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“The Museum of Tourism” with the Camino de Santiago
By Javier Mateos de Porras Gómez | 18/03/2021
“The Museum of Tourism” is a non-profit initiative that aims to disseminate the history of tourism. More than 150 people collaborate disinterestingly in a project that discloses the history of the tourism sector in two ways: a face-to-face way, with physical rooms spread across different countries where documents from the history of tourism are shown and, on the other hand, a work of dissemination in a virtual way, through the social networks of the museum and its web, currently in 12 different languages.
And in this work of spreading the history of tourism, there are, of course, various references to the Camino de Santiago.
We talk about one of the oldest tourist itineraries in history. In fact, the “Santiago Travel Guide” of Book V of Codex Calixtino is considered one of the oldest travel guides in the world. Dating from 1138 to 1140, it is the work of the French monk Aymeric Picaud and it is a practical manual for European pilgrims who in the 12th century would like to venture out the Jacobean route from France to Santiago de Compostela.
The Marqués de la Ό-Inclán, pioneer of tourism in Spain, asserts this in his reception address at the Royal Academy of History in 1927, which deals with this work and where he states that it is the “most important chapter in the history of travel in Spain” and that the Jacobean route is “the most formidable medieval tourism organization known”.
The Museum of Tourism also devotes its efforts to show the history of this fantastic route that pilgrims have followed for centuries. That is why it is present in different rooms. Some are even dedicated in exclusive mode such as:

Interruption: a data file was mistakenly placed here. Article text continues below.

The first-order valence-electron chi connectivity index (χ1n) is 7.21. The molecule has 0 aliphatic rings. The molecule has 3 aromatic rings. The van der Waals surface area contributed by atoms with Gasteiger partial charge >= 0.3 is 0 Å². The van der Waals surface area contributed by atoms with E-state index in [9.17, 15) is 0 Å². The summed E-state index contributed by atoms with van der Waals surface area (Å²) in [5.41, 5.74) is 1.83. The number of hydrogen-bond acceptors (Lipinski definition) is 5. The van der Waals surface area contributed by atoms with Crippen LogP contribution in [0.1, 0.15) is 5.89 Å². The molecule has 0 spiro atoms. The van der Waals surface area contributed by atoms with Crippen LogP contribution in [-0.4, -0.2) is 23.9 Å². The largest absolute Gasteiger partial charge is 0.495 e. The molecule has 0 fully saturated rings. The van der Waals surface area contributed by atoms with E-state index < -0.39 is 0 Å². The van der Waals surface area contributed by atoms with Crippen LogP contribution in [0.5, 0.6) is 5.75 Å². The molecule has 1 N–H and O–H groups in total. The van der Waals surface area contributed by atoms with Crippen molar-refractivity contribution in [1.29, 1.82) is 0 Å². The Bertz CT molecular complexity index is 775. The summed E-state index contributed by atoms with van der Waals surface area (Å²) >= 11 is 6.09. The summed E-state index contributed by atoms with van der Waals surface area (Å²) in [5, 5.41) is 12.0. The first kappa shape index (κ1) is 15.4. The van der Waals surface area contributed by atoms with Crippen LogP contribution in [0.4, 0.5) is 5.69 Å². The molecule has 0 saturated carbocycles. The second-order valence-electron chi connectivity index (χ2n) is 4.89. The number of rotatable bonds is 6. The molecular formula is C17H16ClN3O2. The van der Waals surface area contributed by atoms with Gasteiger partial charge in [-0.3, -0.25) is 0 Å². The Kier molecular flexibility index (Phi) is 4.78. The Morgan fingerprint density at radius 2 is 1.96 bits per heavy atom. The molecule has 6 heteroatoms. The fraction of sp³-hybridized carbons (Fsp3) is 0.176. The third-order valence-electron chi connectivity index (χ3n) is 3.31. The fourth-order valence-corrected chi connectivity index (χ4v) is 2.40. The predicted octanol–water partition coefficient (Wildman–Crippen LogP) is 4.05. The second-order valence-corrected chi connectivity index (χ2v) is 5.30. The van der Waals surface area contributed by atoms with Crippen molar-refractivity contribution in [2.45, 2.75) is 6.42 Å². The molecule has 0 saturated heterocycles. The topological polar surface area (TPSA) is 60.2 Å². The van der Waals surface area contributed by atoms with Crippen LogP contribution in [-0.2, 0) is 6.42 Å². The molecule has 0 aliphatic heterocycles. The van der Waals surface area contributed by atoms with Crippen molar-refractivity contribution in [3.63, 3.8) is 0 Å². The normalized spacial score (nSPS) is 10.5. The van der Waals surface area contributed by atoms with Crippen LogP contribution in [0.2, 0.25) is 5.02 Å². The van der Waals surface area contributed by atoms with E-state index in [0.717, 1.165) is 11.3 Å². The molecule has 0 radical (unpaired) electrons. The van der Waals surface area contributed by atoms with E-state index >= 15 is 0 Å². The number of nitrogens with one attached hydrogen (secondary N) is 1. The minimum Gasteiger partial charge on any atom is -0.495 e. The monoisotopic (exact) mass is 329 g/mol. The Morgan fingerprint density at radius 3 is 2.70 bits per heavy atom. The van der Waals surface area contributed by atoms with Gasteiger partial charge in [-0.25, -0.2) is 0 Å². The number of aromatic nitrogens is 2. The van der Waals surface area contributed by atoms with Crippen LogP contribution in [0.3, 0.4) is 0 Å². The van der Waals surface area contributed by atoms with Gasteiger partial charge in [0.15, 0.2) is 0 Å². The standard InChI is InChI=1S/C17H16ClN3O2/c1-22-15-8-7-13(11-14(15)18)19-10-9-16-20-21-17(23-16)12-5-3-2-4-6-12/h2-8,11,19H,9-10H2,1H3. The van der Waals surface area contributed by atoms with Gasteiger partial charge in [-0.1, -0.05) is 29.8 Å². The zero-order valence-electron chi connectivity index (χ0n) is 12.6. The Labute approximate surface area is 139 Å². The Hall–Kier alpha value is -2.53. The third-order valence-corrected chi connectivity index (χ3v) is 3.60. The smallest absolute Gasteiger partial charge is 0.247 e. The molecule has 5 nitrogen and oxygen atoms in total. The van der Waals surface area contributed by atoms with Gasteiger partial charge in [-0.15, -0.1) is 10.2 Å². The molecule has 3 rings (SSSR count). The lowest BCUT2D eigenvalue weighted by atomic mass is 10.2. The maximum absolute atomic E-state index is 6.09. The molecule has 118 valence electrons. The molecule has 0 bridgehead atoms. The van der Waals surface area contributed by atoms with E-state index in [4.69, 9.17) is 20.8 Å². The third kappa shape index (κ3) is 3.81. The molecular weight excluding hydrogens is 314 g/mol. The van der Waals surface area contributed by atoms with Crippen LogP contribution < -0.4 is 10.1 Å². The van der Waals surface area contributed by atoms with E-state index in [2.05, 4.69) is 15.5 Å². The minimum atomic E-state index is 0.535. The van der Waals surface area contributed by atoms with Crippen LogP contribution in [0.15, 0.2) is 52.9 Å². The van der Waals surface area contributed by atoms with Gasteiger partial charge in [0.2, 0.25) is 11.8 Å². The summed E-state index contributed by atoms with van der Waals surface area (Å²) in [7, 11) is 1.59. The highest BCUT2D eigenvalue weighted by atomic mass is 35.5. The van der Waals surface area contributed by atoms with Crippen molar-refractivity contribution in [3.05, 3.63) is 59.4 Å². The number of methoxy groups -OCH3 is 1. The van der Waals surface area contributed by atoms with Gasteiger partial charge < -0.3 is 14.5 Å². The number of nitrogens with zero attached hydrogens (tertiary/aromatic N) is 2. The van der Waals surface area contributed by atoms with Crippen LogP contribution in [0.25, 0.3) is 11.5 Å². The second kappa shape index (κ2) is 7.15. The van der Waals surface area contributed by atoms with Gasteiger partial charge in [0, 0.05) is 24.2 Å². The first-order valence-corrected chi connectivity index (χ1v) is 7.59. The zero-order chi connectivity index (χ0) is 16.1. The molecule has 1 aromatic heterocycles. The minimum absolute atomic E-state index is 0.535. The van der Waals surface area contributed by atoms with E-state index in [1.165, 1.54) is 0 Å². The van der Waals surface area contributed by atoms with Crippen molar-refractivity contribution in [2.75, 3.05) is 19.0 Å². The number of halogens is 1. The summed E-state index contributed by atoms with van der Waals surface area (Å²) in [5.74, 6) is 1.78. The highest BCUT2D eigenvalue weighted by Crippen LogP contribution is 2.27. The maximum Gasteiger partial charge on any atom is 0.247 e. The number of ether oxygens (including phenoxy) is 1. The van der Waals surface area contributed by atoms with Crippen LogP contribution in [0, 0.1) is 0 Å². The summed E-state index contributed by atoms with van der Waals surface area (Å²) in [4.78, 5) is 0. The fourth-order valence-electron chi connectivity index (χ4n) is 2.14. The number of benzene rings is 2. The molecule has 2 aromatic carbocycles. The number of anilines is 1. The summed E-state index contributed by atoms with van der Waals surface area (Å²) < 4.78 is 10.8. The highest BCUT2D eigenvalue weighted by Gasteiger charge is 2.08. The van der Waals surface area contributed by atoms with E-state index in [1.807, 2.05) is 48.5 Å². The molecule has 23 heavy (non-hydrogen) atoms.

Room 20. Located in Porto, at the headquarters of the Vefa Tours Operator Tour, in the heart of Porto (Portugal) in a place where the Portuguese Way passes. A showcase contains objects related to the different itineraries that lead to the city of Compostelana.
Room 39. At the Kumano Kodo Centre in Mie Prefecture, Japan. Mie Prefecture signed 11 years ago a "Memorandum of Understanding on Pilgrimage Roads" with the Basque Country in Spain. The Kumano Road is the pilgrimage route linking the three sacred temples of Japan:Kumano Hongu Taisha, Kumano Nachi Taisha and Kumano Hatayama Taisha. This itinerary is twinned with the Jacobean path and, in fact, there is even a double credential to make both pilgrimages. Inside this center is Hall 39 of our Museum, dedicated to the history of the Camino de Santiago, and especially the route that the Camino del Norte makes by the Basque Country.
In addition, Salas 9 and 11, located in Gaudí Casa Botines Museum (León) and in the Tourist Office of the City of Ponferrada, are dedicated to the history of tourism of the city of León and the region of Bierzo respectively, and for this reason, they also transfer us to know the history of the Camino de Santiago as it passes through that city and region.
On the other hand, and already in its virtual facet, the Museum has different social networks in different languages: 12 Facebook pages, 2 Instagram profiles, a Twitter profile, a Tik Tok channel and a YouTube channel. All of them have been disseminating different aspects of the history of the Camino de Santiago. Photos, videos, publications…. Thanks to the collaboration of collectors like Manuel Alejandro Fernández or Carlos Castelao, different aspects of this historic tourist route or the work of collaborating companies like El Camino con Correos or Eroski who participate in this project that tries to value the tourism sector through the dissemination of its history are shown in networks.
We invite you all to learn more about the Museum in